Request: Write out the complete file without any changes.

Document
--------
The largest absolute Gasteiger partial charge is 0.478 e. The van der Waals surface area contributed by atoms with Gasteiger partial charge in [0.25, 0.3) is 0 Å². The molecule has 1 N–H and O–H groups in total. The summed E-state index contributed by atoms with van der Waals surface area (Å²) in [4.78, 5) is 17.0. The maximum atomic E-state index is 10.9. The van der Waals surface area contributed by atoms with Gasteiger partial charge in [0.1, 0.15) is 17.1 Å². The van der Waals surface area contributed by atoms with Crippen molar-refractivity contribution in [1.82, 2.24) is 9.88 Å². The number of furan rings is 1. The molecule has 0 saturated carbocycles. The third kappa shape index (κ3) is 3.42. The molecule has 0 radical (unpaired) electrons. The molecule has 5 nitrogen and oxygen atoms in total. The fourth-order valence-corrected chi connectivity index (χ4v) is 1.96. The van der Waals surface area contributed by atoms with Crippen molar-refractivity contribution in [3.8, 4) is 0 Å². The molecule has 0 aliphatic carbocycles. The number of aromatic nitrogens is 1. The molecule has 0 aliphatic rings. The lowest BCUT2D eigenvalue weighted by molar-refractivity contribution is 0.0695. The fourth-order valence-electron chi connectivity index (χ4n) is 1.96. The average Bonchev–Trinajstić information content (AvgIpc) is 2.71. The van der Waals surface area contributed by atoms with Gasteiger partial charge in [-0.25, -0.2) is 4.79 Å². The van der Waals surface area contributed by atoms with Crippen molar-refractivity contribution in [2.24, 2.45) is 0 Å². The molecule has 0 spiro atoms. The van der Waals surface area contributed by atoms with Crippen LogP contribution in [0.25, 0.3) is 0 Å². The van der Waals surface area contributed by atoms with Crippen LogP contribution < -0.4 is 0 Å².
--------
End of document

The largest absolute Gasteiger partial charge is 0.478 e. The van der Waals surface area contributed by atoms with Gasteiger partial charge in [0.25, 0.3) is 0 Å². The molecule has 1 N–H and O–H groups in total. The summed E-state index contributed by atoms with van der Waals surface area (Å²) in [4.78, 5) is 17.0. The maximum atomic E-state index is 10.9. The van der Waals surface area contributed by atoms with Gasteiger partial charge in [0.1, 0.15) is 17.1 Å². The van der Waals surface area contributed by atoms with Crippen molar-refractivity contribution in [1.82, 2.24) is 9.88 Å². The number of furan rings is 1. The molecule has 0 saturated carbocycles. The third kappa shape index (κ3) is 3.42. The molecule has 0 radical (unpaired) electrons. The molecule has 5 nitrogen and oxygen atoms in total. The fourth-order valence-corrected chi connectivity index (χ4v) is 1.96. The van der Waals surface area contributed by atoms with Crippen molar-refractivity contribution in [3.8, 4) is 0 Å². The molecule has 0 aliphatic carbocycles. The number of aromatic nitrogens is 1. The molecule has 0 aliphatic rings. The lowest BCUT2D eigenvalue weighted by molar-refractivity contribution is 0.0695. The fourth-order valence-electron chi connectivity index (χ4n) is 1.96. The average Bonchev–Trinajstić information content (AvgIpc) is 2.71. The van der Waals surface area contributed by atoms with Gasteiger partial charge in [-0.25, -0.2) is 4.79 Å². The van der Waals surface area contributed by atoms with Crippen molar-refractivity contribution in [2.24, 2.45) is 0 Å². The molecule has 0 spiro atoms. The van der Waals surface area contributed by atoms with Crippen LogP contribution in [0.25, 0.3) is 0 Å². The van der Waals surface area contributed by atoms with Crippen LogP contribution < -0.4 is 0 Å².